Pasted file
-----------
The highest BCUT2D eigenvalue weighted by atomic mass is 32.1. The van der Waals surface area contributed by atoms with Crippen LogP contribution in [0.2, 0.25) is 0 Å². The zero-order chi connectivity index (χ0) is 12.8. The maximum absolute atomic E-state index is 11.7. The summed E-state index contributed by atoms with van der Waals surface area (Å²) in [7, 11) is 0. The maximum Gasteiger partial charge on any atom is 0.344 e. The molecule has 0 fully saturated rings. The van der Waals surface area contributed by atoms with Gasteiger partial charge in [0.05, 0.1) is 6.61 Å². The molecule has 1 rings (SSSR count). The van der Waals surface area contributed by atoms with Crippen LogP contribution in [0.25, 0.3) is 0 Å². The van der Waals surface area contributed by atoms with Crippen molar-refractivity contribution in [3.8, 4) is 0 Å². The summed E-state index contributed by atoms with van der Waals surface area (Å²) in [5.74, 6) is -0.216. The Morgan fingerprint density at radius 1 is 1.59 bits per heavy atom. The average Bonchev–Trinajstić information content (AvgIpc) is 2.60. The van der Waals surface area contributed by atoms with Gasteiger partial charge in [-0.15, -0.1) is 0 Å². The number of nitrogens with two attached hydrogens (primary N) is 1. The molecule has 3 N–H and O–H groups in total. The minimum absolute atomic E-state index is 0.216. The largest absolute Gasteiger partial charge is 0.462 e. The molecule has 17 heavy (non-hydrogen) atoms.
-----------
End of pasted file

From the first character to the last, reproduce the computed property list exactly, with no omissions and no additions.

The highest BCUT2D eigenvalue weighted by atomic mass is 32.1. The van der Waals surface area contributed by atoms with Crippen LogP contribution in [0.2, 0.25) is 0 Å². The zero-order chi connectivity index (χ0) is 12.8. The maximum absolute atomic E-state index is 11.7. The summed E-state index contributed by atoms with van der Waals surface area (Å²) in [7, 11) is 0. The maximum Gasteiger partial charge on any atom is 0.344 e. The molecule has 0 fully saturated rings. The van der Waals surface area contributed by atoms with Gasteiger partial charge in [0.05, 0.1) is 6.61 Å². The molecule has 1 rings (SSSR count). The van der Waals surface area contributed by atoms with Crippen LogP contribution in [0.25, 0.3) is 0 Å². The van der Waals surface area contributed by atoms with Crippen molar-refractivity contribution in [3.8, 4) is 0 Å². The summed E-state index contributed by atoms with van der Waals surface area (Å²) in [5.74, 6) is -0.216. The Morgan fingerprint density at radius 1 is 1.59 bits per heavy atom. The average Bonchev–Trinajstić information content (AvgIpc) is 2.60. The van der Waals surface area contributed by atoms with Gasteiger partial charge in [-0.15, -0.1) is 0 Å². The number of nitrogens with two attached hydrogens (primary N) is 1. The molecule has 3 N–H and O–H groups in total. The minimum absolute atomic E-state index is 0.216. The largest absolute Gasteiger partial charge is 0.462 e. The molecule has 17 heavy (non-hydrogen) atoms.